Roger Carstens, a retired Special Forces officer who is now a senior fellow at the Center for a New American Security, a think tank in Washington, visited Afghanistan a couple months ago and asked members of the Special Forces community what they thought about "surging" Special Operations Forces.
"Everyone of them said 'no SOF surge,'" he says. "What they need is an enabler surge and enduring partnerships with Afghan military and police units," he says.
Adm. Eric Olson, the senior commander of US Special Operations Command, Tampa, Fla., is expected to convey the concerns of the special operations community to Gen. David Petraeus, the new commander of US Central Command.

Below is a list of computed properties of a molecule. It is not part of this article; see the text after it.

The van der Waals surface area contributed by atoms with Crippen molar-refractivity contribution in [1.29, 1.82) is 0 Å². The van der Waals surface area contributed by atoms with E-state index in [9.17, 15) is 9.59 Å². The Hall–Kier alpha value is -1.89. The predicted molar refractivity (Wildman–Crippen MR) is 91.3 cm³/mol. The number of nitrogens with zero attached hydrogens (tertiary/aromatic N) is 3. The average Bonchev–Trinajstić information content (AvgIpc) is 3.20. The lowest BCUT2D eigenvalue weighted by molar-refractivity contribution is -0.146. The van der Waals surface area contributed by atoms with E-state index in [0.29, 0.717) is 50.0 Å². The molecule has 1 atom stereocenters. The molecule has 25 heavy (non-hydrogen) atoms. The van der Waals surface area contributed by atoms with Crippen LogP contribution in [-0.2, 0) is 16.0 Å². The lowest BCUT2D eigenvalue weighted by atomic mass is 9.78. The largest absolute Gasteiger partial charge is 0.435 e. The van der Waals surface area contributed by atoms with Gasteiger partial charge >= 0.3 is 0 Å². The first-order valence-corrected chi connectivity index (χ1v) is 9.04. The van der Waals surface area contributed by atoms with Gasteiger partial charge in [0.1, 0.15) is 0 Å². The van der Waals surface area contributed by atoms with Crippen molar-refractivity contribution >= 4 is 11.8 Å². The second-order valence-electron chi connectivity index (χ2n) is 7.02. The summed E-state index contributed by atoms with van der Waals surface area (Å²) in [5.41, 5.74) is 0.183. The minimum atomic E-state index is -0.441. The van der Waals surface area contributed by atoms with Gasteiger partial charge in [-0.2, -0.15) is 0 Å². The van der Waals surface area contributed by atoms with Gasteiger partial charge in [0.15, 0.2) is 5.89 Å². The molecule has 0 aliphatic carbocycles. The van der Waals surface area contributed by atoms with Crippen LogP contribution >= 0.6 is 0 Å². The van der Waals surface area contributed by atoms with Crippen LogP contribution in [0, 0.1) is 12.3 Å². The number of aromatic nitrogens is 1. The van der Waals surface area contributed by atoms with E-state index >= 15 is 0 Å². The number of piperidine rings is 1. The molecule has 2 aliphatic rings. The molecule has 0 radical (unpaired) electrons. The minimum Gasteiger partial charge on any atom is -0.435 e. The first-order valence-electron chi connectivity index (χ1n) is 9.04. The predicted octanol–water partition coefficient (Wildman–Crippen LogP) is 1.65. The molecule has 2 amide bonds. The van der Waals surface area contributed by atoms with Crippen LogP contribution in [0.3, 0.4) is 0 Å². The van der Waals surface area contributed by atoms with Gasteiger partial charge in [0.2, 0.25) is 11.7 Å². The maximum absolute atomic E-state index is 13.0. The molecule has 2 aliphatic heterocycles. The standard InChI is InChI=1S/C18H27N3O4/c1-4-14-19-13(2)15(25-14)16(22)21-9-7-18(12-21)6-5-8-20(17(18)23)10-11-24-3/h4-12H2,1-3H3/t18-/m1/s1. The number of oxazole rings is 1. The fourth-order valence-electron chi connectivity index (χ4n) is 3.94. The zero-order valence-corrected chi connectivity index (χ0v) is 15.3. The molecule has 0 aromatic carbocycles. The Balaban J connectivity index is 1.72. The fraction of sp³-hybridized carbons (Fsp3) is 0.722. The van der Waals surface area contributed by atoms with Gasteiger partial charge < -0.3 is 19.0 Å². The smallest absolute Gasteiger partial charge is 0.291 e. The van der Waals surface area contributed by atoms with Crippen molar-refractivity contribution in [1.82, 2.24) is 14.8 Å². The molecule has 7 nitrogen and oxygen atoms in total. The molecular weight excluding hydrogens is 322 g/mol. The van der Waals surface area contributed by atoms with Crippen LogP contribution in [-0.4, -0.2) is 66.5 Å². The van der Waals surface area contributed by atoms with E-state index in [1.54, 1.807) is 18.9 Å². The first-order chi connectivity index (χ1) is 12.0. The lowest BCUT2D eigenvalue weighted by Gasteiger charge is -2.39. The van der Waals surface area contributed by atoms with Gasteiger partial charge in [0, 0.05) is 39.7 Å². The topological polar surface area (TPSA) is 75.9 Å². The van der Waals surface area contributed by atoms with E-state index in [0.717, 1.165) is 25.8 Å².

A new command position
The proposal would also include the creation of a new Special Forces command position, to be filled by a one-star general in Afghanistan this spring, whose job it will be to marshal resources to ensure the Special Forces units are employed properly.
The Afghan National Army, the pride of the country's budding national security apparatus, and the Afghan National Police, which is still seen as largely corrupt and weaker, need help to build up into a larger, more effective force.
Ultimately, the US would like to see at least 134,000 soldiers trained and ready to provide for their own country's security.
But trainers have been hard to come by, and the mix of foreign and US forces has muted the training effort, US defense officials say.